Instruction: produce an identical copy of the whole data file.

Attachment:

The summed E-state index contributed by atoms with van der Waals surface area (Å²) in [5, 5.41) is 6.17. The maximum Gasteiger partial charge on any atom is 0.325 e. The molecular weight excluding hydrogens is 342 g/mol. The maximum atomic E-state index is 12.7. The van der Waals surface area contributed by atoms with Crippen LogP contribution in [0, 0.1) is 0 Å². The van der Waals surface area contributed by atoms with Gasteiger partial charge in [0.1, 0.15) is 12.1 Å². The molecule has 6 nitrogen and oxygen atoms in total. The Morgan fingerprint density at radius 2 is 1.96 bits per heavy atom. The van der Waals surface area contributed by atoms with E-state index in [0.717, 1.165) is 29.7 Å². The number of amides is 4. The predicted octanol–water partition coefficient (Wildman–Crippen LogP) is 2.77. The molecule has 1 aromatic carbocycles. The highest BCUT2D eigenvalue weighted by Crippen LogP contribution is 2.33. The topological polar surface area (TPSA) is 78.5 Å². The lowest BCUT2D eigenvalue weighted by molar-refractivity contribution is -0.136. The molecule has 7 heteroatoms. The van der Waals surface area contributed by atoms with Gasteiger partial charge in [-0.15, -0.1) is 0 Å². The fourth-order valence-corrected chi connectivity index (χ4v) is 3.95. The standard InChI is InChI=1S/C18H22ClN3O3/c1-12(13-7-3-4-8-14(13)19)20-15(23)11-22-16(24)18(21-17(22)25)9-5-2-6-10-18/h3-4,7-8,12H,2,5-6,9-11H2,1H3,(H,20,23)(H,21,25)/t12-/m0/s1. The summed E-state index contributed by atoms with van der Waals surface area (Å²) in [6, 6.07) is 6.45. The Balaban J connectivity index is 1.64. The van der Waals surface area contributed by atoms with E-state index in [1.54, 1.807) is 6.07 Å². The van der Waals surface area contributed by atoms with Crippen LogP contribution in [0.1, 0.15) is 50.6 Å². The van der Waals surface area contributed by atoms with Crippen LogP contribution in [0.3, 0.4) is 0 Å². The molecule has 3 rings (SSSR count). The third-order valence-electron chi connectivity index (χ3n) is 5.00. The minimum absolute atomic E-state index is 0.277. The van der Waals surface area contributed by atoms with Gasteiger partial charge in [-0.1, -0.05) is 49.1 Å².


The summed E-state index contributed by atoms with van der Waals surface area (Å²) in [5, 5.41) is 6.17. The maximum Gasteiger partial charge on any atom is 0.325 e. The molecular weight excluding hydrogens is 342 g/mol. The maximum atomic E-state index is 12.7. The van der Waals surface area contributed by atoms with Crippen LogP contribution in [0, 0.1) is 0 Å². The van der Waals surface area contributed by atoms with Gasteiger partial charge in [0.1, 0.15) is 12.1 Å². The molecule has 6 nitrogen and oxygen atoms in total. The Morgan fingerprint density at radius 2 is 1.96 bits per heavy atom. The van der Waals surface area contributed by atoms with E-state index in [0.717, 1.165) is 29.7 Å². The number of amides is 4. The predicted octanol–water partition coefficient (Wildman–Crippen LogP) is 2.77. The molecule has 1 aromatic carbocycles. The highest BCUT2D eigenvalue weighted by Crippen LogP contribution is 2.33. The topological polar surface area (TPSA) is 78.5 Å². The lowest BCUT2D eigenvalue weighted by molar-refractivity contribution is -0.136. The molecule has 7 heteroatoms. The van der Waals surface area contributed by atoms with Gasteiger partial charge in [-0.15, -0.1) is 0 Å². The fourth-order valence-corrected chi connectivity index (χ4v) is 3.95. The standard InChI is InChI=1S/C18H22ClN3O3/c1-12(13-7-3-4-8-14(13)19)20-15(23)11-22-16(24)18(21-17(22)25)9-5-2-6-10-18/h3-4,7-8,12H,2,5-6,9-11H2,1H3,(H,20,23)(H,21,25)/t12-/m0/s1. The summed E-state index contributed by atoms with van der Waals surface area (Å²) in [6, 6.07) is 6.45. The Balaban J connectivity index is 1.64. The van der Waals surface area contributed by atoms with E-state index in [1.54, 1.807) is 6.07 Å². The van der Waals surface area contributed by atoms with Crippen LogP contribution in [0.1, 0.15) is 50.6 Å². The van der Waals surface area contributed by atoms with Crippen LogP contribution in [0.3, 0.4) is 0 Å². The molecule has 3 rings (SSSR count). The third-order valence-electron chi connectivity index (χ3n) is 5.00. The minimum absolute atomic E-state index is 0.277. The van der Waals surface area contributed by atoms with Gasteiger partial charge in [-0.1, -0.05) is 49.1 Å².